Operating from Canada, Nijjar facilitated the supply of arms and provided GPS device training to terrorists in Pakistan. Shockingly, he dispatched a significant sum of 1 million INR to fund terrorist operations in 2014. Despite visa complications, Nijjar meticulously planned terrorist attacks in Sirsa in the same year. Notably, he assumed the role of president at the Guru Nanak Sikh Gurdwara in Surrey, Canada, in 2021, adding another layer to his complex persona.
Involvement with Banned organizations: A Disturbing affiliation
Following the extradition of Hardeep Singh Tara, Nijjar ascended to become the operational head of the dreaded Khalistan Tiger Force (KTF). Multiple cases were filed against him, including the formation of modules in Canada that were linked to Maninder Singh Bittu and other notorious figures. Nijjar's affiliation with banned outfits, such as Sikhs for Justice (SFJ), led to violent anti-India protests and threats against Indian diplomats on Canadian soil.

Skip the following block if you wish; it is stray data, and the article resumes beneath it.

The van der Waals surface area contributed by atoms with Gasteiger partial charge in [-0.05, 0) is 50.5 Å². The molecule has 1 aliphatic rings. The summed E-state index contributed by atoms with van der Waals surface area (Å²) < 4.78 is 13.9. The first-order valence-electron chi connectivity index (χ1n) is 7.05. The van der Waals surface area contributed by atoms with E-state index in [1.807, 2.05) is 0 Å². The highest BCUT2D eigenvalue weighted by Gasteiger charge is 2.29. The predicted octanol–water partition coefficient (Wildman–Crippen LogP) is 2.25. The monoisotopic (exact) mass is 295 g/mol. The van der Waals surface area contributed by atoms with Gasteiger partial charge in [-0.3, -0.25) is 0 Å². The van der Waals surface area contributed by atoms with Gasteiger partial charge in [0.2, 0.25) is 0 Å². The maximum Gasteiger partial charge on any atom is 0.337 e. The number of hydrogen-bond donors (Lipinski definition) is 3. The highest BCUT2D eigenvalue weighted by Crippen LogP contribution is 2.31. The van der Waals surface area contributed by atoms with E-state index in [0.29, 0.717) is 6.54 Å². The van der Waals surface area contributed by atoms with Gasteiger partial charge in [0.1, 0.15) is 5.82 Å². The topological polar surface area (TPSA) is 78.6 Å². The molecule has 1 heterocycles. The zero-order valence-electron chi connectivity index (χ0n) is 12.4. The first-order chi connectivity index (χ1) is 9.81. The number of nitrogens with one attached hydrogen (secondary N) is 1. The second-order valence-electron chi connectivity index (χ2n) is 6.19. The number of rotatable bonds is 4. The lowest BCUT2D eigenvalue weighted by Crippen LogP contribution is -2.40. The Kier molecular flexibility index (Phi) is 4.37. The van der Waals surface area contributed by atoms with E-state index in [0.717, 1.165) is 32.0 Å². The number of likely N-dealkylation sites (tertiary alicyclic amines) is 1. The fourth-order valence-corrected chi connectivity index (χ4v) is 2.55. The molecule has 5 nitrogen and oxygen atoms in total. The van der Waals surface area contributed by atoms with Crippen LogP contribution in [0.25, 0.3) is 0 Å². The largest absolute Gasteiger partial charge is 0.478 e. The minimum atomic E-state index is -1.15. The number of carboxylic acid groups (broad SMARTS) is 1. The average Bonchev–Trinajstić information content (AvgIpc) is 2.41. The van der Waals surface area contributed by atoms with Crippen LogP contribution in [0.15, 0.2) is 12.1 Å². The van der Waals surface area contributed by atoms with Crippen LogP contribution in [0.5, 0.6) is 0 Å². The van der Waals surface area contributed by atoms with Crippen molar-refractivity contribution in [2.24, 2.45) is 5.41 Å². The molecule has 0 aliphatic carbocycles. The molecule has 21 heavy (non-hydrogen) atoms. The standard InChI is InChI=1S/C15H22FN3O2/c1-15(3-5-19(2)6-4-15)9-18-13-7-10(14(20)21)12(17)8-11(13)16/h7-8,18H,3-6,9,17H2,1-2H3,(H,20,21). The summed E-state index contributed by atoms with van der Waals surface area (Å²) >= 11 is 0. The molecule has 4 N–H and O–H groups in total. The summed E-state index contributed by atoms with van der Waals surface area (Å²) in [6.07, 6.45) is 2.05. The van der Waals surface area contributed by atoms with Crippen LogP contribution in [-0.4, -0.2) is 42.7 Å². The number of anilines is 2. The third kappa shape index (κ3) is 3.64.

Long record of Terrorist activities: The Unraveling of a Dark past
Nijjar's journey into the heart of terrorism was a labyrinthine one. Originally involved in farming and dairy, he took a drastic turn toward Khalistani terrorism after relocating to Canada in 1996. Operating under the alias Ravi Sharma, he obtained a fake passport and fled, citing police torture and the arrests of family members. However, authorities cast doubt on the veracity of his claims.
Luring shooters with Lucrative job offers: A Descent into Darkness